Overland Park proposed budget calls for city to spend into reserves as leaders brace for revenue drop

Overland Park City Manager Bill Ebel's budget would have the city maintaining services and keeping its property tax rate steady — but dipping into reserves to make up for a significant expected drop in revenue. File photo.

The Overland Park City Council will have major decisions ahead to keep spending in line with big drops in revenues. But City Manager Bill Ebel believes it can be done without increasing the tax rate.

Ebel proposed keeping the mill levy steady at 13.557 and no increase in the stormwater utility fee for the 2021 budget. But the budget he proposed to a council committee Monday called for the city to spend down its reserve funds to meet operating expenses – something it hasn’t done since the last recession.

Elected officials will also have to take a look at whether or how to fund arboretum buildings projects and the fence bordering the Westlinks golf course. Both those items have been controversial in the past.

Revenue drops from pandemic pose big challenges

The 2021 budget is fraught with complex problems stemming from drastic drops in revenue related to the pandemic shutdown. Right now the city is in “structural deficit” mode, meaning the revenues coming in won’t pay for expenses, he said. Ebel said he expects that to continue into 2021.

For the first time in its 18-year history, the Overland Park Convention Center is operating at a loss.

Sales tax, for instance, is projected to decrease by about 15% from last year, for a shortfall of $25 million, he said. Hotel room tax revenue is also down considerably following the cessation of travel. And for the first time in its 18-year history, the Overland Park Convention Center is operating at a loss, Ebel said.

So far the city has been able to reduce spending with a hiring freeze and by not opening the swimming pools. But it will still need to spend reserves to continue meeting expenses, he said.

Reserve funds will be used for essential services

City officials had planned to use the reserve fund for capital improvements, but now will spend it on essential services and maintenance.

Ebel’s budget proposal calls for an overall total of $298.9 million, which is 2% less than last year’s budget. However the part that funds the day-to-day city expenses would increase 2.2% to $129.7 million over the current year, mainly due to increases in public safety expenses.

The proposed budget would add a mental health co-responder to the police department, a crisis intervention team police officer, plus three firefighters and three captains and equipment for the new Fire Station 48. But some other city positions, a few of them already vacant, would be cut to bring the total full-time equivalent increase to 2.2.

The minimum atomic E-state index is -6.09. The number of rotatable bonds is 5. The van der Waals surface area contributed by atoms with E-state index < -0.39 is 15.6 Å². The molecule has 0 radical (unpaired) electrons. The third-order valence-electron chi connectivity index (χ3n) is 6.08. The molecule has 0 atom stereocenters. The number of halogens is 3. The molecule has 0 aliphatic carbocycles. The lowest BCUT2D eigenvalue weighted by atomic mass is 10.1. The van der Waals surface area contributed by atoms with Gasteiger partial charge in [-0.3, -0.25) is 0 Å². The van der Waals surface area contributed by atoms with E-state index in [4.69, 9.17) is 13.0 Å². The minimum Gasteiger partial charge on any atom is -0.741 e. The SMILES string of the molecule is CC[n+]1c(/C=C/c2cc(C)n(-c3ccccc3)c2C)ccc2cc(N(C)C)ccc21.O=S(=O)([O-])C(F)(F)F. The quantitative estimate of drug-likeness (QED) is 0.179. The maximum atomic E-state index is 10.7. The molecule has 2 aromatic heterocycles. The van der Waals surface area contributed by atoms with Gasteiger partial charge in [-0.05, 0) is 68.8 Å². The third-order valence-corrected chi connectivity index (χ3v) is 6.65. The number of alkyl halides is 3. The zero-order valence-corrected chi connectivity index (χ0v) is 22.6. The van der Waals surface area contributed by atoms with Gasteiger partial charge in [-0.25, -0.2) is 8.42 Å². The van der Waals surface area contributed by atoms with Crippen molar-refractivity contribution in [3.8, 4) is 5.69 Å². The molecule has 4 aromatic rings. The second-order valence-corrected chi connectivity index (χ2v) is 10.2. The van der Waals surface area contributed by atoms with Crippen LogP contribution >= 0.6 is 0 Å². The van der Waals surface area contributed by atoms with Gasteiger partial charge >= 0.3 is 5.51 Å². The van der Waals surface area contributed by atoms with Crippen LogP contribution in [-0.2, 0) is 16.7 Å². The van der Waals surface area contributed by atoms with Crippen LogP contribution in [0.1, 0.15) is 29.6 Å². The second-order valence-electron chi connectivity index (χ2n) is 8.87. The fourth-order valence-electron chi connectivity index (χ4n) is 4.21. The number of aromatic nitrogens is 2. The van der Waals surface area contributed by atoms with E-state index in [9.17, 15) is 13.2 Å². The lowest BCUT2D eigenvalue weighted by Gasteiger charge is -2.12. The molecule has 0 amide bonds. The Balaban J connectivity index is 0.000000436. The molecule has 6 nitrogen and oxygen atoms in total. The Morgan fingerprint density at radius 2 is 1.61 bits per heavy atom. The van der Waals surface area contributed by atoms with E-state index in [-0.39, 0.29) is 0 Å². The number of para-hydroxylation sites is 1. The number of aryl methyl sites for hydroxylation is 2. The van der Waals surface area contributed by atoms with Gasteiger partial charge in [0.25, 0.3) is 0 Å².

Meanwhile total budgeted revenues are expected to decrease by 3.6% over the current budget year, even with a 5.9% increase in property valuation.

Hope for help from CARES Act

An influx of federal money from the Coronavirus Aid, Relief and Economic Security (CARES) Act could help, but it’s not clear that cities will ever be able to use CARES money for lost revenue. The law is written now to only cover coronavirus-related expenses such as protective gear, although there has been some discussion of changing that. “If that does occur then obviously we’d be in a much better state,” Ebel said.

But Ebel said CARES money could be spent on hazard pay for first responders, an idea that has been put forward by Councilmembers Faris Farassati and Scott Hamblin and supported by the police union. Ebel said city staff has been in contact with the county on that question. The money would come through the county.

Ebel also envisioned deferring some building projects in the five-year capital improvement plan. The capital improvement plan has been revised downward since first proposed in January, to $192.2 million.

To accomplish that, all public art was removed and construction of a police training building was deferred to 2026. In addition the arboretum visitor center, which was supposed to begin construction this year, was moved back a year and phase two, which includes the controversial amphitheater, was pushed back beyond the five-year time frame. Construction at Strang Park would also be delayed until 2021 and Farmers’ Market reconstruction would also be moved from 2022 to 2023.

The proposed maintenance budget of $115 million represents an $8.5 million decrease from the previous plan. Notable decreases are in playground and parking lot reconstruction and energy conservation upgrades for public buildings.

Ebel said the city council will face decisions on aging facilities, bike and hiking trails, the arboretum and the Westlinks golf course fence, which has been a point of contention between the city and the abutting neighborhood for years.

He also acknowledged, on questioning from Farassati, that it may be time for the city to begin thinking about whether it should remain as dependent on sales tax revenue as it now is.

The heavy dependence on sales tax, which “was a great strategy for the first 50 years of the city needs to be relooked and reviewed and discussed for what’s best for the next 50 years,” he said, noting that this has been a topic with previous city councils.

Ebel’s proposal is an early step in the budget process. Committees will discuss it in the coming two months, culminating in a public hearing Aug. 3 and adoption of a final budget Aug. 17.